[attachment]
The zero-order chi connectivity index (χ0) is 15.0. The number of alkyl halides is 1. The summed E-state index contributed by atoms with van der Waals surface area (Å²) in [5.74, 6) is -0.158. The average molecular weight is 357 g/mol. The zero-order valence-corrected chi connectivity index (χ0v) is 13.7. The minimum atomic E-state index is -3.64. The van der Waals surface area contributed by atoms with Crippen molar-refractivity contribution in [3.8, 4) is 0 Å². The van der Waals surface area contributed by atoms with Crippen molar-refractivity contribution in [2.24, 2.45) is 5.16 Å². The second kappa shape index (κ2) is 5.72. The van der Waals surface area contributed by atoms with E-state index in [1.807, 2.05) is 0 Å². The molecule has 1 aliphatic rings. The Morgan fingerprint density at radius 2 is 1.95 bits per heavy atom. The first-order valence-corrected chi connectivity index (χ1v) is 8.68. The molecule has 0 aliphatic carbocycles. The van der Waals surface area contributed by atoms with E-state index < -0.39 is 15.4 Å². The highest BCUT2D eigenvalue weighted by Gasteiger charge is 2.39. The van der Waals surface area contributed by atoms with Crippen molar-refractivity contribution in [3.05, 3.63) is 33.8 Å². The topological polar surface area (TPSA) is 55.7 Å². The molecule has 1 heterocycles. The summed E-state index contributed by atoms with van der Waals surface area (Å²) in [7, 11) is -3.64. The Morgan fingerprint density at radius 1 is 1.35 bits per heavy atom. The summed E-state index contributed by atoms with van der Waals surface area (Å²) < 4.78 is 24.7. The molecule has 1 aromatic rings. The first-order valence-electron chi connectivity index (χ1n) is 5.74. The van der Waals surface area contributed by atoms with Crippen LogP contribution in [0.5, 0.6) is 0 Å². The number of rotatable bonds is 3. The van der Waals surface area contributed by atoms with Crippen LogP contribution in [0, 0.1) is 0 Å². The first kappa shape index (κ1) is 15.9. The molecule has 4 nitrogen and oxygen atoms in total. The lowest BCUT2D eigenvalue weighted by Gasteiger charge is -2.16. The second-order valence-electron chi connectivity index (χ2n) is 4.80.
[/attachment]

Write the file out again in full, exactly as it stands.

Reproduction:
The zero-order chi connectivity index (χ0) is 15.0. The number of alkyl halides is 1. The summed E-state index contributed by atoms with van der Waals surface area (Å²) in [5.74, 6) is -0.158. The average molecular weight is 357 g/mol. The zero-order valence-corrected chi connectivity index (χ0v) is 13.7. The minimum atomic E-state index is -3.64. The van der Waals surface area contributed by atoms with Crippen molar-refractivity contribution in [3.8, 4) is 0 Å². The van der Waals surface area contributed by atoms with Crippen molar-refractivity contribution in [2.24, 2.45) is 5.16 Å². The second kappa shape index (κ2) is 5.72. The van der Waals surface area contributed by atoms with E-state index in [1.807, 2.05) is 0 Å². The molecule has 1 aliphatic rings. The Morgan fingerprint density at radius 2 is 1.95 bits per heavy atom. The first-order valence-corrected chi connectivity index (χ1v) is 8.68. The molecule has 0 aliphatic carbocycles. The van der Waals surface area contributed by atoms with E-state index < -0.39 is 15.4 Å². The highest BCUT2D eigenvalue weighted by Gasteiger charge is 2.39. The van der Waals surface area contributed by atoms with Crippen molar-refractivity contribution in [3.05, 3.63) is 33.8 Å². The topological polar surface area (TPSA) is 55.7 Å². The molecule has 1 heterocycles. The summed E-state index contributed by atoms with van der Waals surface area (Å²) in [7, 11) is -3.64. The Morgan fingerprint density at radius 1 is 1.35 bits per heavy atom. The summed E-state index contributed by atoms with van der Waals surface area (Å²) < 4.78 is 24.7. The molecule has 1 aromatic rings. The first-order valence-electron chi connectivity index (χ1n) is 5.74. The van der Waals surface area contributed by atoms with Crippen LogP contribution in [0.5, 0.6) is 0 Å². The number of rotatable bonds is 3. The van der Waals surface area contributed by atoms with Crippen LogP contribution in [0, 0.1) is 0 Å². The first kappa shape index (κ1) is 15.9. The molecule has 4 nitrogen and oxygen atoms in total. The lowest BCUT2D eigenvalue weighted by Gasteiger charge is -2.16. The second-order valence-electron chi connectivity index (χ2n) is 4.80.